‘We don’t have proper gear’ — Jersey Shore hospital denies firing nurse over PPE
A nurse who has been vocal about the critical need for more personal protective equipment no longer is working at a Monmouth County hospital, though his union and Hackensack Meridian Health disagree as to just what happened.
According to his union reps, Adam Witt was fired April 7 from his position at Hackensack Meridian Jersey Shore University Medical Center, where he also has been president of HPAE Local 5058.
The statement from HPAE President Debbie White said Witt was terminated “ for simply defending a fellow nurse being disciplined by Hackensack Meridian,” but the hospital contends that is not true.
“There hasn’t been an instance of a team member being disciplined or terminated for expressing their views regarding PPE anywhere in the network, including Jersey Shore University Medical Center,” according to Nancy Corcoran-Davidoff, Hackensack Meridian Health Executive Vice President.
She also slammed the union's reported workplace complaints to OSHA and NLRB as “unfounded and incorrect.”
“We have done and will continue to do everything to ensure our team members have the proper Personal Protective Equipment (PPE),” Corcoran-Davidoff said. “We were the first network in New Jersey to implement universal masking to further protect all team members.”
She said what the union has said and posted on its website is "absolutely not true" and is not the basis for Witt’s "separation."
When asked to weigh in on the situation at Wednesday's state briefing, Gov. Phil Murphy said he could not comment on the specifics, while also noting that without any insights, "I assume somebody has to be doing something really bad if you’re a a healthcare worker right now, to be cut from the team — because we are literally diving on every loose ball we can find — so I’ve leave it to greater minds."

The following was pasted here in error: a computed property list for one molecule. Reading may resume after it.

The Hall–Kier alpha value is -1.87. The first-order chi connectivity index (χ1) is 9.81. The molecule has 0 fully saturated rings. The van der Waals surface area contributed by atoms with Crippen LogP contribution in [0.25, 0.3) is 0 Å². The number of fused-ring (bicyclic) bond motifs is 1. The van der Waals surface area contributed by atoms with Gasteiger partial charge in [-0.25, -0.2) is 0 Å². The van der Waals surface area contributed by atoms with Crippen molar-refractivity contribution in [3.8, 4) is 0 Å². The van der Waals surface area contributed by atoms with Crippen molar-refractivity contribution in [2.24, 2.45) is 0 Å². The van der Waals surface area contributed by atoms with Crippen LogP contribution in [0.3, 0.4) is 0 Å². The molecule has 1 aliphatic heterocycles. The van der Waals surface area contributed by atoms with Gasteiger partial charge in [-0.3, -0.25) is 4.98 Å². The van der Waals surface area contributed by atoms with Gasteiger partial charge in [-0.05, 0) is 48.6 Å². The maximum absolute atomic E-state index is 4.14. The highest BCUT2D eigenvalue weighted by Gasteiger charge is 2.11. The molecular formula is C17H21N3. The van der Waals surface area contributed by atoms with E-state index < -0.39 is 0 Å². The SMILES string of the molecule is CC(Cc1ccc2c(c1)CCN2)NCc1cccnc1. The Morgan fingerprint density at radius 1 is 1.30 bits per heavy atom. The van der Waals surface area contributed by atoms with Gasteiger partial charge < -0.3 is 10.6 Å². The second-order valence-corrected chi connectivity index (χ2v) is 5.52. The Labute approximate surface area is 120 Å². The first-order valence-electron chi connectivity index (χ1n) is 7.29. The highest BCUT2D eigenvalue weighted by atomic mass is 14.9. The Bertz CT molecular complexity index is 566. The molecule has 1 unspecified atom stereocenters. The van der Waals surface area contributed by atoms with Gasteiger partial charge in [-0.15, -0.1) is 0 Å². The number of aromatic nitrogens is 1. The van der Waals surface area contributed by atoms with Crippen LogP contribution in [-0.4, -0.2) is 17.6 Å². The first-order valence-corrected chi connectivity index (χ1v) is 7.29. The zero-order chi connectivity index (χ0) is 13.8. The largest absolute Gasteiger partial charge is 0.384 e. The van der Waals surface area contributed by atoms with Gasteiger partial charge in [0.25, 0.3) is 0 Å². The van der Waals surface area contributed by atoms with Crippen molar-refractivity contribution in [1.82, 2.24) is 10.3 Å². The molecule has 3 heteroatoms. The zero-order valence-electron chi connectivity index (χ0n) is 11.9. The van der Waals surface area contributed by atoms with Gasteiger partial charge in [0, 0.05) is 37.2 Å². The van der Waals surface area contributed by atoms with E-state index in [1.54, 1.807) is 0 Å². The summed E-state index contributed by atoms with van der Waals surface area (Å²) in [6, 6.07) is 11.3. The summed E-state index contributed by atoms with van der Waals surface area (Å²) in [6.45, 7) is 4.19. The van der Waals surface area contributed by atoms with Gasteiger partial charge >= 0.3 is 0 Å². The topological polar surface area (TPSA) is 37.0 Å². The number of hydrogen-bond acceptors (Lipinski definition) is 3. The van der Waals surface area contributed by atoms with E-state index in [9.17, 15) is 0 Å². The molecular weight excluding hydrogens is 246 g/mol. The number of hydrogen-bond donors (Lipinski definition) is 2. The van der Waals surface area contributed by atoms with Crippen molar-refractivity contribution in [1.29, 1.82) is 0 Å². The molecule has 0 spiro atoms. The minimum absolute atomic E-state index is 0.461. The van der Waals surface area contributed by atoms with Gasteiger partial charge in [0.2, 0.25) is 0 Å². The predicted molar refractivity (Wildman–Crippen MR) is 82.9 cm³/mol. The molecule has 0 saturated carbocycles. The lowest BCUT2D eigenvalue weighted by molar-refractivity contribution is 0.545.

The union said it has filed a charge against Hackensack Meridian for unlawful discipline and termination of unionized healthcare workers and for "retaliating against their workers who are not only providing care, but demanding to have the protective equipment they need to stay safe on the front lines."
In a March 25 post on his personal Facebook page, Witt wrote a lengthy message that urged people to contact lawmakers to insist that medical staff have proper PPE.
“We don't have proper protective gear. The CDC has continued to water down the standards of what is appropriate protection to meet supplies versus supporting the science. Sometimes we don't even meet their reduced standards," Witt said. The post had been shared more than 160 times by April 7.
"This is our job, but it's still a job," he said. "Nurses could quit and walk away. But we don't. However, our personal dedication shouldn't mean we're obligated to get sick or die because we don't have the proper protection for taking care of people."
State Health Commissioner Judith Persichilli also commented on the situation Wednesday, saying she has "a lot of empathy for both sides of the equation — and I just think we have to stick together and we’ll get through it."
Persichilli, a former nurse and hospital CEO, said she has empathy for the CEOs "trying to bring control into what right now seems like a chaotic situation." She continued as a nurse, "sometimes I was the loudest voice criticizing or complaining as well," when she thought staffing was inadequate or "things were not going right."
Witt did not respond to a request for comment Wednesday.
"We are fighting this pandemic, and we will win because of the brave nurses who are sacrificing so much to heal those who are suffering right now," Corcoran-Davidoff said in her statement. "The nurses at Hackensack Meridian Health are the best in the country and we are fortunate and proud to have them caring for our patients."